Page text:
Spiegel states that self-hypnosis may be particularly useful because certain qualities of the hypnotic experience have much in common with qualities of the experience of the symptoms of posttraumatic stress disorder (PTSD), examples of which include :

– a feeling of reliving the traumatic event

– feelings of dissociation (detachment from reality)

– hypersensitivity to stimuli

– a disconnection between cognitive and emotional experience

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Spiegel argues that this similarity between hypnotic phenomena and the symptoms of posttraumatic stress disorder (PTSD) make sufferers of this most serious and disturbing disorder more hypnotizable than the average member of any given randomly selected population.

It follows from this that those suffering from posttraumatic stress disorder (PTSD) may be particularly likely to be helped by the utilization of hypnotic techniques and procedures, particularly ‘coupling access to dissociative traumatic memories with positive restructuring of those memories’ (Spiegel et al., 1990). By this statement, Spiegel is suggesting that hypnosis could help bring traumatic memories more fully into conscious awareness and alter the way in which they are stored in memory by associating / pairing / linking them with feelings of safety (such as the feeling of being safe and protected in the therapist’s consulting room) rather than, as had previously been the case, high levels of distress.

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In this way, Spiegel suggests, when these previously disturbing memories are recalled in the future, because they are now associated / paired / linked with feelings of safety, they cease to induce distress.

In effect, then, the traumatic memories have become positively recontextualized  and deprived of their previous power to induce feelings of fear, anxiety and terror.

Therapies other than hypnosis and self-hypnosis that are related to the above theoretical ideas include :
1) Eye Movement Desensitization And Restructuring

2) The Rewind Technique

3) Exposure Therapy

 

David Hosier BSc Hons; MSc; PGDE(FAHE)

 

 

 

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Seven Key Elements That Aid Brain Repair

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REPAIRING THE BRAIN :

We have seen from several other articles that I have published on this site how significant childhood trauma can adversely affect the physical development of the brain which, in turn, can result in various cognitive, emotional and behavioural problems in adulthood.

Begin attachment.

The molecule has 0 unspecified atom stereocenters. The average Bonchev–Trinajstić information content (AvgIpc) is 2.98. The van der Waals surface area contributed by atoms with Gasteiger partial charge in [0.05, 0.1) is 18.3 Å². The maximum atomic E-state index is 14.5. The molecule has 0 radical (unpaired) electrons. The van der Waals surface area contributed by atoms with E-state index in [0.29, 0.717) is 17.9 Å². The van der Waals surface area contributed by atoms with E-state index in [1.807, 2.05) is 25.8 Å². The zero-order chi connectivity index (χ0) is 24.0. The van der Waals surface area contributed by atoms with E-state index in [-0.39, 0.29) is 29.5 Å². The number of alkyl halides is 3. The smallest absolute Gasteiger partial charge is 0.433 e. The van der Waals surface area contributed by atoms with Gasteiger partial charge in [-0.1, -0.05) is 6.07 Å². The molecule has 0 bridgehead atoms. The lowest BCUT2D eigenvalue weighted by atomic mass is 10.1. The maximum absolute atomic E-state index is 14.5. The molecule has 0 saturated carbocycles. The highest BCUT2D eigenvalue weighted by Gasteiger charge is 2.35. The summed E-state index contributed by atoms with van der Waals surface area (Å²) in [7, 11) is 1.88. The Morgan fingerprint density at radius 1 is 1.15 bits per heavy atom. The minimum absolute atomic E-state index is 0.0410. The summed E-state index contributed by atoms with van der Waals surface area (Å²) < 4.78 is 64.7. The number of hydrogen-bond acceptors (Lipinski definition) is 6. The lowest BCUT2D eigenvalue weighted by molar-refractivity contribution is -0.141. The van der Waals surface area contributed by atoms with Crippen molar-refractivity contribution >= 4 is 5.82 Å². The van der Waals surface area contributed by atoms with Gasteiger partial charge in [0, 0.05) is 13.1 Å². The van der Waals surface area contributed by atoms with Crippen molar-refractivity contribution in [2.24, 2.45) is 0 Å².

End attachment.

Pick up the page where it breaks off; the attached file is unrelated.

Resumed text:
However, we have also seen, thanks to a quality in the brain known as neuroplasticity, that it is now known that, under certain conditions, the brain has the potential to recover from the damage it incurred during early life.

For example, if our brain was affected in such a way when we were young that, as adults, we are extremely anxious and hypersensitive to stress, mindfulness meditation has been shown by much research to have the potential to greatly alleviate this problem.

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In order for positive changes to take place in the brain that are long-lasting, it is necessary to alter the structure of the brain on a neuronal level; seven major elements that are of great importance to achieving this are as follows :

REPAIRING THE BRAIN : THE SEVEN KEY ELEMENTS 

  1. NOVELTY – the brain must receive new information and stimuli in order to change itself
  2. REPETITION – the brain must be repeatedly exposed to this new information to enable it to start making, strengthening and consolidating new neural connections.
  3. ATTENTION – it is necessary to pay good attention to the new information/stimuli for the new, beneficial neural connections to occur (paying attention stimulates the production of acetylcholine in the brain which aids the development of these new neural connections)
  4. DIET – in particular, Omega 3 helps the development of new neural connections (Omega 3 can be bought as a supplement).
  5. AEROBIC EXERCISE – research suggests that this form of exercise helps the brain to positively regenerate itself